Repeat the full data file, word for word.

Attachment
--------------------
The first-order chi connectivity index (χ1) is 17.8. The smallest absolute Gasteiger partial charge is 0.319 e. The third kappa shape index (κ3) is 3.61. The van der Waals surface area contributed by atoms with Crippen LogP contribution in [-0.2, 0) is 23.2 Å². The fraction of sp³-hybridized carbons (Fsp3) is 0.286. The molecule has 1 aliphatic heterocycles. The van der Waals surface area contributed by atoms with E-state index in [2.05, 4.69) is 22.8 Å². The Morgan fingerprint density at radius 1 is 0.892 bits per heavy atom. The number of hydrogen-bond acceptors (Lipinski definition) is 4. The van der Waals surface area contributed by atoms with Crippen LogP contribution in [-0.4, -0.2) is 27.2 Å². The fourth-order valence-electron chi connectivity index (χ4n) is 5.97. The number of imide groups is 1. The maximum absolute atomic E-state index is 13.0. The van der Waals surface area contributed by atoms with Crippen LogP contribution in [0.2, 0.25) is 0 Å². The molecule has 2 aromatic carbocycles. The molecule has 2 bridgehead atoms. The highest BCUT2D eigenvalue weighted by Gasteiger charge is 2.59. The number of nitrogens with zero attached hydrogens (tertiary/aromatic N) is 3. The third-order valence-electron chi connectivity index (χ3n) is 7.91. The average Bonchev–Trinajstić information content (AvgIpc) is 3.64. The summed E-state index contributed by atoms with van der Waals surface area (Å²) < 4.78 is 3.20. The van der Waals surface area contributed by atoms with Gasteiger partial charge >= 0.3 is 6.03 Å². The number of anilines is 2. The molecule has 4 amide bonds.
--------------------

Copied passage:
The first-order chi connectivity index (χ1) is 17.8. The smallest absolute Gasteiger partial charge is 0.319 e. The third kappa shape index (κ3) is 3.61. The van der Waals surface area contributed by atoms with Crippen LogP contribution in [-0.2, 0) is 23.2 Å². The fraction of sp³-hybridized carbons (Fsp3) is 0.286. The molecule has 1 aliphatic heterocycles. The van der Waals surface area contributed by atoms with E-state index in [2.05, 4.69) is 22.8 Å². The Morgan fingerprint density at radius 1 is 0.892 bits per heavy atom. The number of hydrogen-bond acceptors (Lipinski definition) is 4. The van der Waals surface area contributed by atoms with Crippen LogP contribution in [-0.4, -0.2) is 27.2 Å². The fourth-order valence-electron chi connectivity index (χ4n) is 5.97. The number of imide groups is 1. The maximum absolute atomic E-state index is 13.0. The van der Waals surface area contributed by atoms with Crippen LogP contribution in [0.2, 0.25) is 0 Å². The molecule has 2 aromatic carbocycles. The molecule has 2 bridgehead atoms. The highest BCUT2D eigenvalue weighted by Gasteiger charge is 2.59. The number of nitrogens with zero attached hydrogens (tertiary/aromatic N) is 3. The third-order valence-electron chi connectivity index (χ3n) is 7.91. The average Bonchev–Trinajstić information content (AvgIpc) is 3.64. The summed E-state index contributed by atoms with van der Waals surface area (Å²) < 4.78 is 3.20. The van der Waals surface area contributed by atoms with Gasteiger partial charge >= 0.3 is 6.03 Å². The number of anilines is 2. The molecule has 4 amide bonds.